Facebook official, college edition
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    Once upon a time, people performed a sacred ritual upon entering a relationship. After going through a series of mental and emotional preparations, they clicked the option “in a relationship” on their Facebook profile page, and voila, they officially shed their dreaded single status.

    That wasn’t long ago, back when we were hormone-driven high school and middle school kids eagerly claiming maturity. But times have changed. According to a Buzzfeed survey of 80,000 young adults last year, 43 percent considered changing their relationship status as “something cheesy I’d never do.”

    Instead, nowadays when a couple decides to announce their relationship status, their friends may find themselves being bombarded by either insinuating photos of hand-holding or overt cheek-to-cheek selfies on Instagram and Snapchat.

    However, don’t claim just yet that the Facebook feature has gone out of style. Going Facebook official can still be relevant in college, albeit for different reasons.

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    “Any sort of symbol of a relationship with somebody, whether [it] be like a promise ring, a t-shirt or a keychain, is going to make your relationship stronger,” said Evan Bunin, a Medill sophomore who went Facebook official this year with his current girlfriend after dating for one month.

    Bunin said he made the decision with great excitement, considering that it’s his first time having a girlfriend. He changed his status without asking his girlfriend, which surprised her, but she soon reciprocated by changing her status as well.

    “I was proud to show that I finally had a girlfriend, and that ‘Hey! I was not gay,’” Bunin said, responding to a joke that previously circulated among his friends about his sexuality.

    Despite acknowledging the significance of changing a status, Bunin said the decision was largely spontaneous. People wouldn't go Facebook official simply for the sake of doing it, he said.

    “I don’t think it’s something you plan out. [It’s] unlike proposing to somebody, but it doesn’t mean it’s empty,” Bunin said.

    He also said that the relationship status feature, just like other features of social media, is convenient for communicating to a large number of people or to the so-called “Facebook friends” that one almost never talks to.

    “If you go to a restaurant, you tag yourself at the restaurant, and normally you wouldn’t call somebody and say, ‘Hey, I’m at a restaurant’,” Bunin said. “I think it’s the same thing with the relationship.”

    Weinberg sophomore Bryce Halloran, who has been dating his girlfriend for two months but hasn't changed his relationship status, said that, in general, going Facebook official in college means more commitment to the current relationship.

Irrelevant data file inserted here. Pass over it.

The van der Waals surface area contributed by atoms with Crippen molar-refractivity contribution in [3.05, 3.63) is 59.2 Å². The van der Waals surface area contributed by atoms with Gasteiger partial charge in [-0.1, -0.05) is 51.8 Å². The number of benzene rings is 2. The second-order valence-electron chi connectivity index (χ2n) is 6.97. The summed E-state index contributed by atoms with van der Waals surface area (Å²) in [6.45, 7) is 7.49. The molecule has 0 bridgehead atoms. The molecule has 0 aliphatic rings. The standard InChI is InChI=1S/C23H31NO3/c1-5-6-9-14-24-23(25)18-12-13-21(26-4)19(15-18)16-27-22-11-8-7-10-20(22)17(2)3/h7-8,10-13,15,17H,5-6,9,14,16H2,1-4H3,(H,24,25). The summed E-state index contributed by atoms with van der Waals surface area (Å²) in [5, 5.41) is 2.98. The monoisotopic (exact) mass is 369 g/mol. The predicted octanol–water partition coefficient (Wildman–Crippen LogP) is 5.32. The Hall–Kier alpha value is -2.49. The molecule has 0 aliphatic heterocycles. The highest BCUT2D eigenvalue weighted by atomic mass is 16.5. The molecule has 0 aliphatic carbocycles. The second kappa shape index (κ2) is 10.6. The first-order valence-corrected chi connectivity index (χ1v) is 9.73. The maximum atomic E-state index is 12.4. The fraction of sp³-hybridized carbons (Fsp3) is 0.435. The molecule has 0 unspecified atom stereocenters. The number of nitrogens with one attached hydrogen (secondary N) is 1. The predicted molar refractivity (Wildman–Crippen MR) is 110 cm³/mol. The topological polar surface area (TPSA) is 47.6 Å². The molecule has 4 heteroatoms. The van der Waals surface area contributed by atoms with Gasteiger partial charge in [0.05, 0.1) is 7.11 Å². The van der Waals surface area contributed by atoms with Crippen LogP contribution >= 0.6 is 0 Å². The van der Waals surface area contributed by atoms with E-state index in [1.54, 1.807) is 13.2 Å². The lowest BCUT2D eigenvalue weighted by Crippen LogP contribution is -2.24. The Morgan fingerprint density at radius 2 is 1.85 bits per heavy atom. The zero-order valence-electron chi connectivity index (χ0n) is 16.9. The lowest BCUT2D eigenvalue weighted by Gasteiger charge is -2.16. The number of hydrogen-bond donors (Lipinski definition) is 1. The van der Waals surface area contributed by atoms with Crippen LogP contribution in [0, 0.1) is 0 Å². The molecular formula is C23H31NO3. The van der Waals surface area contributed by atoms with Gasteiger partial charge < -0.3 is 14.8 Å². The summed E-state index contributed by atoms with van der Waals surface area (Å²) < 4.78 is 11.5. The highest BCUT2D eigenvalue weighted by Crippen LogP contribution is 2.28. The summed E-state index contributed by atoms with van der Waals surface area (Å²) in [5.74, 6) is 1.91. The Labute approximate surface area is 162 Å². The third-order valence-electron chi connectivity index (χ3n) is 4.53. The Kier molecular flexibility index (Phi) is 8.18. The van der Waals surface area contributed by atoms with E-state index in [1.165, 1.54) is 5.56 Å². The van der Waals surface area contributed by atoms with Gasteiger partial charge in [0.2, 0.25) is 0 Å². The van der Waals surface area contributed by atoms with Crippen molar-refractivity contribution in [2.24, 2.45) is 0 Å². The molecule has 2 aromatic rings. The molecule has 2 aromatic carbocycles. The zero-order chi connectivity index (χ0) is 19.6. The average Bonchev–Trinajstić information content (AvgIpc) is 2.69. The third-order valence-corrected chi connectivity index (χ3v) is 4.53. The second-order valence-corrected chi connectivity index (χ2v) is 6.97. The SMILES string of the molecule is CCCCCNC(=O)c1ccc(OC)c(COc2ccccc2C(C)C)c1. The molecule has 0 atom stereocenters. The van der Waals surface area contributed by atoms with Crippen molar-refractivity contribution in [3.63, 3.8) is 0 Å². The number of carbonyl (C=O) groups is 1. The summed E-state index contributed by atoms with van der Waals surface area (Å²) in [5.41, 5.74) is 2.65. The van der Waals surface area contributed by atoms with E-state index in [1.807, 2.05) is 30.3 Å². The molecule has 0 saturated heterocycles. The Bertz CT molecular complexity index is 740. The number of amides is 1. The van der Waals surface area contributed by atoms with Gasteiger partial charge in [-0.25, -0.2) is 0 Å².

“People generally have more casual relationships in college, so they are less likely to change their status,” Halloran said.

    Halloran briefly changed his Facebook relationship status as a sophomore in high school during a short relationship. However, in college, he said he only enters a relationship and changes his status after being largely sure about not breaking up anytime soon.

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    Bunin agreed that at this point in college, some people would want to make their relationship a long-lasting one.

    “When I think of a future, I think of us together,” Bunin said.

    In addition, Bunin said people’s actions on Facebook can reveal whether they are devoted to their relationships.

    “Say you know a person that was in a relationship and just broke up with somebody.” Bunin said. “Then a week later they went Facebook official with somebody else. You can actually learn something about that person.”

    McCormick senior Alex Tabing agreed. She has been with her girlfriend for almost two and a half years but hasn’t changed her Facebook status, not only because she doesn’t think a post on social media really adds anything to the relationship, but also because she is unsure about how her Facebook friends would perceive the status.

    “Being gay or queer adds another dimension to relationships on social media,” Tabing said. “You are often Facebook friends with family or peripheral people in your life that you haven’t explicitly come out to, and so changing your relationship status would also automatically ‘out’ you to them virtually, which can be weird, I think.”

    As for Bunin, he said that he has received all positive feedback from friends on Facebook, including lots of congratulations and compliments.

    Even when some people expressed their surprise at how soon he announced his relationship status on social media, Bunin said he didn't really care about those comments. He would not base his relationship decisions on other people’s opinions.

    Still, he said he recognizes the responsibility and devotion behind those three words on the profile page.

    “At the end of the day, when you push that button, you are telling a lot of people that you like that girl,” Bunin said.


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